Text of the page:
EHR technology itself could be the real target

Stringham acknowledged that the attitudes of the physicians who register comments on the site -- who tend to work in solo and small practices -- about technology in general and meaningful use and attestation requirements in particular could be colored by resistance to government regulation and the challenge of adopting new technology.

"A lot of doctors feel like they've been turned into data entry clerks and a lot of the information is being used for insurance and billing rather than patient care," Stringham added. "There's definitely a growing number of practitioners who have decided it's not worth it."

But Stringham is convinced that his physicians' unmediated views are valuable to his vendor clients. The feedback, while often unpleasant, is useful, he says.

EHR vendors respond

While speaking up for themselves, vendors tend to agree.

In an interview with SearchHealthIT.com, Stephanie Keene, vice president of strategy and marketing for EHR vendor e-MDs, a popular object of the physicians' scorn, said she listens to what they have to say.

At the same time, Keene noted that e-MDs sells largely to ambulatory care providers that are often small operations without the capital to fund full-on training programs that could make using the technology easier. One way the company deals with this with programs such as free weekly training webinars.

Keene also pointed out that the e-MDs Solution Series platform ranks among the highest in the American EHR's attestation rankings.

"We take the voices of this feedback very seriously, both the rankings and the commentary," Keene said. "Physicians are struggling with meaningful use and struggling with pay for value as well.

"But looking at the comments, which are overwhelmingly negative, what it comes down to is that training is key and physicians can only absorb so much," she continued. "Our clients are not shy. We hear from them all the time."

In an emailed statement, Michael Lovett, executive vice president and general manager for NextGen Healthcare, said his company also values the feedback, whatever its tenor. He said NextGen also solicits commentary from its more than 3,500 clients through regular surveying.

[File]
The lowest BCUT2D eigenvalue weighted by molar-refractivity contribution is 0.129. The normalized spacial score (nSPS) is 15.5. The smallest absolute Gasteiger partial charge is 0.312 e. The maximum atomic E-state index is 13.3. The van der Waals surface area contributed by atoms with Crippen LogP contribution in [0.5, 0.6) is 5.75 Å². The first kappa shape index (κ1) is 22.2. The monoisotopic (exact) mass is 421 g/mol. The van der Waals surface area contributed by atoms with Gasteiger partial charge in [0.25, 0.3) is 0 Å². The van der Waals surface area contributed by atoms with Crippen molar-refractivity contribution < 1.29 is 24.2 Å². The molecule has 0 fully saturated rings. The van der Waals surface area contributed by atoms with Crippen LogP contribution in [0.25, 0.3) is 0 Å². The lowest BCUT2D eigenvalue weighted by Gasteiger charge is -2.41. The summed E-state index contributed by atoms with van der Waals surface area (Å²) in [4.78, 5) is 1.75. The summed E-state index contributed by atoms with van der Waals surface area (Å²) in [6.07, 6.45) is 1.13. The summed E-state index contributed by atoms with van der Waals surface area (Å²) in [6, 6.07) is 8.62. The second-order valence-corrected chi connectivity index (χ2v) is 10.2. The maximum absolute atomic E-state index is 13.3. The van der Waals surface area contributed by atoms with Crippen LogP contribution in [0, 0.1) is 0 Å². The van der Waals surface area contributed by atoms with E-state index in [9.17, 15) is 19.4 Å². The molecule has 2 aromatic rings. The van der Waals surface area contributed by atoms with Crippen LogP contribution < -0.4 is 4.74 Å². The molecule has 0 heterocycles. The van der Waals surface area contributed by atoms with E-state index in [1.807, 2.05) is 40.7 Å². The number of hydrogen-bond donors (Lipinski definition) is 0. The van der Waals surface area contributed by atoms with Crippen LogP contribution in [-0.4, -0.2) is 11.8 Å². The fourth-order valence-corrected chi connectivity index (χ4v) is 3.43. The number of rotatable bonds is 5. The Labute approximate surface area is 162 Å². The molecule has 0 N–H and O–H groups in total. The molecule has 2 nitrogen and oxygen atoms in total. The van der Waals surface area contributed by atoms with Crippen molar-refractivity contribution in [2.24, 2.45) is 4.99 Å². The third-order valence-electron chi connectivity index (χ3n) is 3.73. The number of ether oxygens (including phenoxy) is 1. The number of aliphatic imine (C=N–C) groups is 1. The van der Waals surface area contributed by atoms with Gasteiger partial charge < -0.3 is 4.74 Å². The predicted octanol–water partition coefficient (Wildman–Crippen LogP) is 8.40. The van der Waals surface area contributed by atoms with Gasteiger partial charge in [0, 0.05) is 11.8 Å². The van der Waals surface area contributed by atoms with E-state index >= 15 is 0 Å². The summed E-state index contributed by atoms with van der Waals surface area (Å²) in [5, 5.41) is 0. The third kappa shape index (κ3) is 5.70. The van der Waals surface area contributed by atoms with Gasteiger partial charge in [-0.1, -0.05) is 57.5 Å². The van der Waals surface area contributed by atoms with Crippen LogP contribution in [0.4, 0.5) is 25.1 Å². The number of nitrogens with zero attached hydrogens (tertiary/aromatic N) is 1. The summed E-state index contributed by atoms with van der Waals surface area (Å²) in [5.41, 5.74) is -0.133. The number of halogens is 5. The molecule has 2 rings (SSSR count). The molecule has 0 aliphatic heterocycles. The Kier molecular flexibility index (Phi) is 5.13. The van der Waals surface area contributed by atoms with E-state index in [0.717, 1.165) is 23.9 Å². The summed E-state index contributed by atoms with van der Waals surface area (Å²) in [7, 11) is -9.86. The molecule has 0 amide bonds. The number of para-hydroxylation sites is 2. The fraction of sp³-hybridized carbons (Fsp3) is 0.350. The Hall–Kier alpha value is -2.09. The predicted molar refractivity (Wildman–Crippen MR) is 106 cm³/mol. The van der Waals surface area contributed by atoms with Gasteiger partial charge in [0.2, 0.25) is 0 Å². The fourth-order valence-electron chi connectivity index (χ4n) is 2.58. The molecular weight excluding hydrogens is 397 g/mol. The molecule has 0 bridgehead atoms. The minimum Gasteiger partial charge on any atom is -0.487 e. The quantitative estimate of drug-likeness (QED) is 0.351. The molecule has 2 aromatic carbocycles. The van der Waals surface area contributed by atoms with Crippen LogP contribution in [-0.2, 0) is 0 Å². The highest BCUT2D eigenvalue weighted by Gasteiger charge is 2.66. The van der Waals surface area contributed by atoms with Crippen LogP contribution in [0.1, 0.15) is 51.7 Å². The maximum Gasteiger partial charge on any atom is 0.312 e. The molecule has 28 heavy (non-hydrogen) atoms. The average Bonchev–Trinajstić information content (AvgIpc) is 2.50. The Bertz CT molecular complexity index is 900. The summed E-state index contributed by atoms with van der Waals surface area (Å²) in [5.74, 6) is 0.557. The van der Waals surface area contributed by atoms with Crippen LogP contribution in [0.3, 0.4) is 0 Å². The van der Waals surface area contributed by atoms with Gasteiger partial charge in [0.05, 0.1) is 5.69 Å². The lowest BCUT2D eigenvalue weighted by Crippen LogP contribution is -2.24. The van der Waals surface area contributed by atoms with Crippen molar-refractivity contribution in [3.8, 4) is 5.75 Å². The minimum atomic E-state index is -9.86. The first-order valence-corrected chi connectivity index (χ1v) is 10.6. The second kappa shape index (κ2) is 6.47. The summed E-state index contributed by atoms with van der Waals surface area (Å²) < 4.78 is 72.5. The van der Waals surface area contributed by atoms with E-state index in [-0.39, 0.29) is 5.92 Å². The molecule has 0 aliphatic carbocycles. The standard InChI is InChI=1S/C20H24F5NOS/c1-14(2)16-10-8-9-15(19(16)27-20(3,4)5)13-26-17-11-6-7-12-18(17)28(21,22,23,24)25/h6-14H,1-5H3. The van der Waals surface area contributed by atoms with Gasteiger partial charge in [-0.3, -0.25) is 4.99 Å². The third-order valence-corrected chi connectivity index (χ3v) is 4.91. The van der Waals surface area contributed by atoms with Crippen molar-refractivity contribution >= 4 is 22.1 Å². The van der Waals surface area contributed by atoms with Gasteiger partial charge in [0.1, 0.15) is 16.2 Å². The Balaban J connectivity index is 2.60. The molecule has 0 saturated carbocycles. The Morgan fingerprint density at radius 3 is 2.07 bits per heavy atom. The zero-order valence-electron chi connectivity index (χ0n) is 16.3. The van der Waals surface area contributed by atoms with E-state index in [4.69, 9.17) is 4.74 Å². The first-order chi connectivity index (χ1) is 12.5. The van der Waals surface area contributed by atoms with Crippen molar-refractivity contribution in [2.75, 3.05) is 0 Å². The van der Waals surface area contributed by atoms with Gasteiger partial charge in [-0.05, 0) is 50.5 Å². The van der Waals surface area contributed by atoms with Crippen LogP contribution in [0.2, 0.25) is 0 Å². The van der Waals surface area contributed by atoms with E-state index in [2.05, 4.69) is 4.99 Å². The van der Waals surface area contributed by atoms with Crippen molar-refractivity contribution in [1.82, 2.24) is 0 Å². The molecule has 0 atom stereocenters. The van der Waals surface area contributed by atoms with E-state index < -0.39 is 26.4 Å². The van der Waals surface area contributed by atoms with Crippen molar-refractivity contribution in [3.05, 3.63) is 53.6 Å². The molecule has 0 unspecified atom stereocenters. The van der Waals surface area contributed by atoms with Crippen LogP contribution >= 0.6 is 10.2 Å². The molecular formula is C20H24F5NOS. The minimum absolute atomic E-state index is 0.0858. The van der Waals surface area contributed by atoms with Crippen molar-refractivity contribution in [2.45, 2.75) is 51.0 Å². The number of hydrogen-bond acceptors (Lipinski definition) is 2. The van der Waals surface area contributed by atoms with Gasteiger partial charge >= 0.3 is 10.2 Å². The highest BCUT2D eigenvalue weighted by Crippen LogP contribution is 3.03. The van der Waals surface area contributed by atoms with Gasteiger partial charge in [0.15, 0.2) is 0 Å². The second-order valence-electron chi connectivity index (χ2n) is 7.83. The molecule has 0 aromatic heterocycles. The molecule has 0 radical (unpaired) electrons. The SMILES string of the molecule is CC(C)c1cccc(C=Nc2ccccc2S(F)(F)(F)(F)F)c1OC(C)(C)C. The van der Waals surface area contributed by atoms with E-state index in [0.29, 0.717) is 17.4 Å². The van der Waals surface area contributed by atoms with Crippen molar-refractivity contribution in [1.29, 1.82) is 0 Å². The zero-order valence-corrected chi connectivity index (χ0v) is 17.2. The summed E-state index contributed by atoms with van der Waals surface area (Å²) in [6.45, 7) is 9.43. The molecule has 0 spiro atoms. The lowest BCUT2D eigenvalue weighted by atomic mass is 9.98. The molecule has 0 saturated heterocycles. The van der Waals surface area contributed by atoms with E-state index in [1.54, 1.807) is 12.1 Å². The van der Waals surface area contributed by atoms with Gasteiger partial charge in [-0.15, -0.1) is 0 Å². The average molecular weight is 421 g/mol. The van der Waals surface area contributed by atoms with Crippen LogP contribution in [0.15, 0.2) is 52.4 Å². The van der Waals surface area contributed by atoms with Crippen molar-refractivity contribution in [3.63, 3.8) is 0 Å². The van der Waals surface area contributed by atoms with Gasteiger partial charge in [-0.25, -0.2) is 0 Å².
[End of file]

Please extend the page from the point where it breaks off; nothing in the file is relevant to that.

"Like other public-facing businesses, EHR vendors like ourselves have to address both positive and negative comments made [in] online reviews or any other facets of communication. No matter how great a company's products or services are, there will be those individuals who are simply not happy with their purchase," Lovett said. "[As outlined in the RAND Health report], electronic health records are a source of both promise and frustration across the board and physicians' views of electronic health records are still mixed despite widespread adoption."

That sort of attitude is what Stringham says he expects from vendors who put themselves out before his hyper-critical audience. "My participating vendors on the site, they can respond to concerns about the product and they can reach out," he said. "We don't just want to be a bulletin board where users post and vent, but usability issues rise to the top.

"We're a conduit, and we're basically able to glean real user experiences and deliver them to an extensive level of EHR executives," Stringham added.

Let us know what you think about the story; email Shaun Sutner, news and features writer, or contact @SSutner on Twitter.

Next Steps

Patient review sites have physicians looking over their shoulders

Back to school? How physicians could benefit from analytics-derived report cards

Crowdsourcing medical opinions expands treatment options

This was first published in July 2014